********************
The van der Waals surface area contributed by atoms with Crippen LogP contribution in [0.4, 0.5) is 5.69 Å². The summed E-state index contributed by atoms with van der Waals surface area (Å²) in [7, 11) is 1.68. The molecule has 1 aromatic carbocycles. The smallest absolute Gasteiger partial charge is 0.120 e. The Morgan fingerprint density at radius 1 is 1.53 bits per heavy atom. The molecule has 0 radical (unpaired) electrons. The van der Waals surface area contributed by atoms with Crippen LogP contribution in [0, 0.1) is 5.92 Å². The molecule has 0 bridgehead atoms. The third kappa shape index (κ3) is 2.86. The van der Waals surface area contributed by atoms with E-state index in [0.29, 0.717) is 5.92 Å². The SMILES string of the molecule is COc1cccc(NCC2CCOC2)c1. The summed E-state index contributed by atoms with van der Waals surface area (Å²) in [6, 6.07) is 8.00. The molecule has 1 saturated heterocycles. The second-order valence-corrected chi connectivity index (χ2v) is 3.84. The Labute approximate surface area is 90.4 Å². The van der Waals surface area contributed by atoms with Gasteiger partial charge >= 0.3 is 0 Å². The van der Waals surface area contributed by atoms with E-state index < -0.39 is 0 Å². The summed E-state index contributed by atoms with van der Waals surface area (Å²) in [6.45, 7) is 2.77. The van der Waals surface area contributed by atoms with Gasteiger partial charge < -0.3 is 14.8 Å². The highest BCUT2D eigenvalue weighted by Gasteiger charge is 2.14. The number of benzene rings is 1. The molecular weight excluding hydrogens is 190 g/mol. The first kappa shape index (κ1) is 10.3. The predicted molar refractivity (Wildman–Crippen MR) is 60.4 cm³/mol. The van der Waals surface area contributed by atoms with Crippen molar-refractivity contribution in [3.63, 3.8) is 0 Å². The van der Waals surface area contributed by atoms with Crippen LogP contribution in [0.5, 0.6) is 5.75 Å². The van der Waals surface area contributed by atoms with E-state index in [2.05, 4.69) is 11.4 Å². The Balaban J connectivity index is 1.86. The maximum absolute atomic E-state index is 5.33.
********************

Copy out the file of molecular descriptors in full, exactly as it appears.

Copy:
The van der Waals surface area contributed by atoms with Crippen LogP contribution in [0.4, 0.5) is 5.69 Å². The summed E-state index contributed by atoms with van der Waals surface area (Å²) in [7, 11) is 1.68. The molecule has 1 aromatic carbocycles. The smallest absolute Gasteiger partial charge is 0.120 e. The Morgan fingerprint density at radius 1 is 1.53 bits per heavy atom. The molecule has 0 radical (unpaired) electrons. The van der Waals surface area contributed by atoms with Crippen LogP contribution in [0, 0.1) is 5.92 Å². The molecule has 0 bridgehead atoms. The third kappa shape index (κ3) is 2.86. The van der Waals surface area contributed by atoms with E-state index in [0.29, 0.717) is 5.92 Å². The SMILES string of the molecule is COc1cccc(NCC2CCOC2)c1. The summed E-state index contributed by atoms with van der Waals surface area (Å²) in [6, 6.07) is 8.00. The molecule has 1 saturated heterocycles. The second-order valence-corrected chi connectivity index (χ2v) is 3.84. The Labute approximate surface area is 90.4 Å². The van der Waals surface area contributed by atoms with Gasteiger partial charge >= 0.3 is 0 Å². The van der Waals surface area contributed by atoms with E-state index < -0.39 is 0 Å². The summed E-state index contributed by atoms with van der Waals surface area (Å²) in [6.45, 7) is 2.77. The van der Waals surface area contributed by atoms with Gasteiger partial charge < -0.3 is 14.8 Å². The highest BCUT2D eigenvalue weighted by Gasteiger charge is 2.14. The number of benzene rings is 1. The molecular weight excluding hydrogens is 190 g/mol. The first kappa shape index (κ1) is 10.3. The predicted molar refractivity (Wildman–Crippen MR) is 60.4 cm³/mol. The van der Waals surface area contributed by atoms with Crippen molar-refractivity contribution in [3.63, 3.8) is 0 Å². The van der Waals surface area contributed by atoms with Crippen LogP contribution in [0.5, 0.6) is 5.75 Å². The van der Waals surface area contributed by atoms with E-state index in [2.05, 4.69) is 11.4 Å². The Balaban J connectivity index is 1.86. The maximum absolute atomic E-state index is 5.33.